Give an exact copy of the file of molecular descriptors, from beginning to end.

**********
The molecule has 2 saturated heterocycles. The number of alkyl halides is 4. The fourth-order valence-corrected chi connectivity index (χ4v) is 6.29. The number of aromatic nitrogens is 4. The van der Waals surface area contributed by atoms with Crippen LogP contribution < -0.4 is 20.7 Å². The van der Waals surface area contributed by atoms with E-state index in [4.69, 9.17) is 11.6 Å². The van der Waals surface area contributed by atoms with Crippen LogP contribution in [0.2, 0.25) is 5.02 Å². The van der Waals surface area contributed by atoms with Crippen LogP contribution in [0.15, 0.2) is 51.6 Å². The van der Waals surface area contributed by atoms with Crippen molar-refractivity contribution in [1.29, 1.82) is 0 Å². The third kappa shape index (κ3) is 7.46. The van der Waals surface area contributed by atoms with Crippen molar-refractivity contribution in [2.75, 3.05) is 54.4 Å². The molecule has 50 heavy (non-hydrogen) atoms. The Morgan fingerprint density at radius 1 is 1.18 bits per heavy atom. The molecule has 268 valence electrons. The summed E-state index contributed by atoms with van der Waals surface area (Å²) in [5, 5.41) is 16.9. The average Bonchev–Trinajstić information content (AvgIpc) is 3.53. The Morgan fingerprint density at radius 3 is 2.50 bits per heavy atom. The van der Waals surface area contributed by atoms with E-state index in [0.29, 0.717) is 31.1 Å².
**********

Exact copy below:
The molecule has 2 saturated heterocycles. The number of alkyl halides is 4. The fourth-order valence-corrected chi connectivity index (χ4v) is 6.29. The number of aromatic nitrogens is 4. The van der Waals surface area contributed by atoms with Crippen LogP contribution < -0.4 is 20.7 Å². The van der Waals surface area contributed by atoms with E-state index in [4.69, 9.17) is 11.6 Å². The van der Waals surface area contributed by atoms with Crippen LogP contribution in [0.2, 0.25) is 5.02 Å². The van der Waals surface area contributed by atoms with Crippen LogP contribution in [0.15, 0.2) is 51.6 Å². The van der Waals surface area contributed by atoms with Crippen molar-refractivity contribution in [1.29, 1.82) is 0 Å². The third kappa shape index (κ3) is 7.46. The van der Waals surface area contributed by atoms with Crippen molar-refractivity contribution in [2.75, 3.05) is 54.4 Å². The molecule has 50 heavy (non-hydrogen) atoms. The Morgan fingerprint density at radius 1 is 1.18 bits per heavy atom. The molecule has 268 valence electrons. The summed E-state index contributed by atoms with van der Waals surface area (Å²) in [5, 5.41) is 16.9. The average Bonchev–Trinajstić information content (AvgIpc) is 3.53. The Morgan fingerprint density at radius 3 is 2.50 bits per heavy atom. The van der Waals surface area contributed by atoms with E-state index in [0.29, 0.717) is 31.1 Å².